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October 3, 2014

Horror fans will remember that The Conjuring was based in part on the real life paranormal investigators Ed and Lorraine Warren. Part of that movie’s events involved their “trophy room”, where they store mementos from their cases. Or, more to the point, objects they believe to be conduits for malign influences. One of their most notorious artifacts is a doll, and a story about that doll has now been turned into Annabelle.

Now, as a kinda-sorta prequel to The Conjuring, Annabelle falls into one of the better subgenres of current horror movies: focused on high production values, storytelling, and atmosphere over cheap shakycam stunts and yelling “boo” at the audience. Unfortunately, considered among that company it’s kind of a let-down. The story works better than Paranormal Activity, but it’s still thin, and it relies more heavily on jump-scares than on building a truly creepy tone.

As it turns out, the movie doesn’t actually deal directly with the Warrens. There’s a prologue interview with the two young nurses who brought the doll to the Warrens’ attention; one of them says her mother purchased the doll from a curio store, with no idea where it came from before that. The rest of the movie is basically an origin story made up from whole cloth to fill in this gap.

And so we meet John and Mia Gordon (Ward Horton and Annabelle Wallis). John is a medical student in Santa Monica about to become a doctor, and his wife Mia is very pregnant. Their next-door neighbors are slaughtered by their estranged daughter, Annabelle (Tree O’Toole), now part of a Manson Family-style cult, and before she can be captured she breaks into the Gordon’s rented house and commits suicide, bleeding out onto one of Mia’s creepier collectible dolls.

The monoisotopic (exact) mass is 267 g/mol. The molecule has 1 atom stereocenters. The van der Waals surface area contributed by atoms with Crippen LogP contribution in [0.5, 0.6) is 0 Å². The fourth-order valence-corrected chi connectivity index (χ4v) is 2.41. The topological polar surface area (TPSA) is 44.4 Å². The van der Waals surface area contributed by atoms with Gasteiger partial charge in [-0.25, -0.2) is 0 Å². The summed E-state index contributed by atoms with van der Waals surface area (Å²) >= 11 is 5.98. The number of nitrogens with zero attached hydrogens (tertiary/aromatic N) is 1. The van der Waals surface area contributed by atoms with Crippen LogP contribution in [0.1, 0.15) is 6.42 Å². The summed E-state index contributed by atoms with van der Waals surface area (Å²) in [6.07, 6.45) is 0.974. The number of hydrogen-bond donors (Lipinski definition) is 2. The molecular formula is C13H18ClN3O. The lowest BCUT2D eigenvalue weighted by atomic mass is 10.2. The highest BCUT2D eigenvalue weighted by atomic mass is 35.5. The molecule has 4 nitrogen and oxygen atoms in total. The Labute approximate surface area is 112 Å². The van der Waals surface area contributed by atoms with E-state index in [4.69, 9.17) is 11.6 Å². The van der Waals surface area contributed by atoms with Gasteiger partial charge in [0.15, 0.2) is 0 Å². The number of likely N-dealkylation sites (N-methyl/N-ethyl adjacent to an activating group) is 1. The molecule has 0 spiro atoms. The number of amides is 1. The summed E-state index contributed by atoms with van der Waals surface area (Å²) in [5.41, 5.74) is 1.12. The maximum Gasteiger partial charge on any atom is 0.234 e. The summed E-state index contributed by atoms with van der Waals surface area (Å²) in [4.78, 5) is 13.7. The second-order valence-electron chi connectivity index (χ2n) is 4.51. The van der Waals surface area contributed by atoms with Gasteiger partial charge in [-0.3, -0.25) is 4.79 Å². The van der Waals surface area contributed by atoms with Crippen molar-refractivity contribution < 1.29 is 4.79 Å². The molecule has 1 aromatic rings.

Strange things start happening, of course, including a nasty fire in their kitchen. Luckily they were about to move to Pasadena anyway for John’s work, but the creepiness follows them. Luckily they have the support of their parish priest (F. Murray Abraham) — for some reason they’re still driving back to Santa Monica for church every Sunday — and there’s a Magical Black Lady (Alfre Woodard) living in their building who strikes up a friendship with Mia.

And really that’s about it. We’ve got stuff moving around, spirits walking around in the background, a demon in a dark basement, and jump-scares galore. There’s just not a lot of story here, and without a story it’s hard to get really creeped out beyond the tension telegraphed by the score.

It’s not all bad, though. The ’60s period work is nicely done, for instance. And there’s a moment where it looks like the film will serve as a metaphor for postpartum depression and the harm caused by gaslighting women’s concerns, before it swerves into its disappointingly clich├ęd climax. And I’ll take Annabelle any day of the week over yet another boring, cheapo Paranormal Activity installment. But we’ve seen so much better from this production team, and we should expect more than we get here.

Worth It: only for heavy horror fans.
Bechdel Test: pass.

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